SEC employee illegally traded for himself, mom and friend

Political uncertainty roils Wall Street
Political uncertainty roils Wall Street

The SEC's job is to protect investors from fraud and go after companies and individuals that break the rules.

On Tuesday, the government agency charged one of its own with securities fraud, claiming he made illegal trades in violation of ethics rules.

David Humphrey, 60, worked at the Securities and Exchange Commission between 1998 and 2014 and allegedly used his work computer to carry out trades for himself and on behalf of his mother and a childhood friend, according to the complaint.

Humphrey traded on stock options of companies such as the banking giant Citigroup (C), which is directly regulated by the SEC, and sports apparel maker Under Armour (UA), the complaint said.

Humphrey, who was branch chief in the Division of Corporation Finance for a decade, completed over 100 options trades between 2005 and 2014.

The SEC inspector general's office learned about the improper trades in 2014.

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"Humphrey ignored the ethics rules," the SEC said. "During this time, Humphrey took affirmative steps to conceal his trading from the ethics office and others."

Ken Lench, a partner at Kirkland & Ellis who is representing Humphrey, said he accepts responsibility and "looks forward to putting this matter behind him."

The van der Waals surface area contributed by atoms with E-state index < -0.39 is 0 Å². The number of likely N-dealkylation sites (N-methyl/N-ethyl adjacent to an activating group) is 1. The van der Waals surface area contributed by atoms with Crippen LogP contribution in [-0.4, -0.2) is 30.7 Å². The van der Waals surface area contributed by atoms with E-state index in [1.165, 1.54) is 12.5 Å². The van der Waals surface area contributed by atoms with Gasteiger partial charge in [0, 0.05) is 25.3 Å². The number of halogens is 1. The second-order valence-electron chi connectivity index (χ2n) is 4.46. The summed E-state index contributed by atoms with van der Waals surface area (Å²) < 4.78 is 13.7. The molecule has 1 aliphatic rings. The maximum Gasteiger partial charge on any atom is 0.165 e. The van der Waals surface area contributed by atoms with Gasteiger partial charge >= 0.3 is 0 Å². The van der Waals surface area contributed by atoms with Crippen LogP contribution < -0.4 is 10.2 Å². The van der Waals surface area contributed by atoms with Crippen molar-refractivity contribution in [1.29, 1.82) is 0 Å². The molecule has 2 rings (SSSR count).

He has agreed to give back the $51,917 he pocketed and pay a fine of equal amount.

"Humphrey never sought pre-clearance for his prohibited options trades and he filed forms that falsely represented his securities holdings," Gerald Hodgkins, associate director of the SEC's Division of Enforcement, said in a statement.

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In a parallel action, the Justice Department also said that Humphrey pleaded guilty in federal court to criminal charges for making false statements in government filings. Sentencing is set for August.

SEC ethics rules prevent employees from trading in options or derivatives, and require that staff members disclose their holdings, as well as all buying and selling activity, to the agency's ethics office each year.

The agency declined to comment on whether Humphrey was fired or voluntarily left his position. He sat for a voluntary interview in May with the inspector general's office in May 2014 and left the SEC in August.

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